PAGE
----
Lad to Lag
(Lad) obs. p. p. of Lead, to guide. Chaucer.
(Lad) n. [OE. ladde, of Celtic origin; cf. W. llawd, Ir. lath. &radic123. Cf. Lass.]
1. A boy; a youth; a stripling. "Cupid is a knavish lad." Shak.
There is a lad here, which hath five barley loaves and two small fishes.John vi. 9.
2. A companion; a comrade; a mate.
Lad's love. (Bot.) See Boy's love, under Boy.
(Lad"a*num) n. [L. ladanum, ledanum, Gr. la`danon, lh`danon, fr. lh^don name of a shrub,
mastic; cf. Per. ladan, laden. Cf. Laudanum.] A gum resin gathered from certain Oriental species of
Cistus. It has a pungent odor and is chiefly used in making plasters, and for fumigation. [Written also
(Lad"de) obs. imp. of Lead, to guide. Chaucer.
(Lad"der) n. [OE. laddre, AS. hl&aemacrder, hl&aemacrdder; akin to OFries. hladder, OHG.
leitara, G. leiter, and from the root of E. lean, v. &radic40. See Lean, v. i., and cf. Climax.]
1. A frame usually portable, of wood, metal, or rope, for ascent and descent, consisting of two side
pieces to which are fastened cross strips or rounds forming steps.
Some the engines play,Dryden.
And some, more bold, mount ladders to the fire.
2. That which resembles a ladder in form or use; hence, that by means of which one attains to eminence.
Lowliness is young ambition's ladder.Shak. Fish ladder. See under Fish. Ladder beetle (Zoöl.), an American leaf beetle The elytra are silvery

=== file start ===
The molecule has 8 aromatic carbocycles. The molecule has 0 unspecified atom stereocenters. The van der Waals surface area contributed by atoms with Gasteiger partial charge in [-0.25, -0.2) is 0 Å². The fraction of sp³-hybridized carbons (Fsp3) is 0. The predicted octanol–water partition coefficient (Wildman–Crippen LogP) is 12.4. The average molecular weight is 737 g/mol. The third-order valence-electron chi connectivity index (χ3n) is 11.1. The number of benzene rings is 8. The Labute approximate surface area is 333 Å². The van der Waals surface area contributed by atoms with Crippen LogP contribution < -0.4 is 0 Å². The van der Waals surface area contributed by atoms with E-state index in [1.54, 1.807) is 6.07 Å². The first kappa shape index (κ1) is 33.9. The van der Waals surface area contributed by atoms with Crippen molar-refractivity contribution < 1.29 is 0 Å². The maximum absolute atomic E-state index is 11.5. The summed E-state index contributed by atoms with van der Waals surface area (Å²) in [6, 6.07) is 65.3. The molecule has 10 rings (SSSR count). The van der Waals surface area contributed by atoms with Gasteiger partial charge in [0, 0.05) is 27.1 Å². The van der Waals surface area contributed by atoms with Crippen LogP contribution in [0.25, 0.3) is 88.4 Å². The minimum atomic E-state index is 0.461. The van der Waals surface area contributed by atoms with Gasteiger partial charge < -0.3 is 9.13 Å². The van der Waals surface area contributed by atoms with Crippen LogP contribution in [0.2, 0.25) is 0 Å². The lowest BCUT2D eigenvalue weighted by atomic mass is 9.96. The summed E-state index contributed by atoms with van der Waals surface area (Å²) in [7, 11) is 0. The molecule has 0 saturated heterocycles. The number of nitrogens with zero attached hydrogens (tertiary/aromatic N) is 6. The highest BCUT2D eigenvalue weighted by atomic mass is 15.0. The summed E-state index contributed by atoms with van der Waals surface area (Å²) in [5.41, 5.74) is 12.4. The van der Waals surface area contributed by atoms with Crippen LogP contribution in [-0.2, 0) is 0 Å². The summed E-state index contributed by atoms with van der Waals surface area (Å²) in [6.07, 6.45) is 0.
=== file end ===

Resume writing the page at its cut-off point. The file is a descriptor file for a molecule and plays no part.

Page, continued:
white, striped and spotted with green; the under wings are rose- colored. It feeds upon the linden tree.
Ladder handle, an iron rail at the side of a vertical fixed ladder, to grasp with the hand in climbing.
Ladder shell (Zoöl.), a spiral marine shell of the genus Scalaria. See Scalaria.
(Lad"die) n. A lad; a male sweetheart. [Scot.]
(Lade) v. t. [imp. Laded; p. p. Laded, Laden (lad'n); p. pr. & vb. n. Lading.] [AS. hladan to
heap, load, draw (water); akin to D. & G. laden to load, OHG. hladan, ladan, Icel. hlaða, Sw. ladda,
Dan. lade, Goth. afhlaþan. Cf. Load, Ladle, Lathe for turning, Last a load.]
1. To load; to put a burden or freight on or in; generally followed by that which receives the load, as
the direct object.
And they laded their asses with the corn.Gen. xlii. 26.
2. To throw in or out, with a ladle or dipper; to dip; as, to lade water out of a tub, or into a cistern.
And chides the sea that sunders him from thence,Shak.
Saying, he'll lade it dry to have his way.
3. (Plate Glass Manuf.) To transfer (the molten glass) from the pot to the forming table.
(Lade), v. i. [See Lade, v. t.]
1. To draw water. [Obs.]
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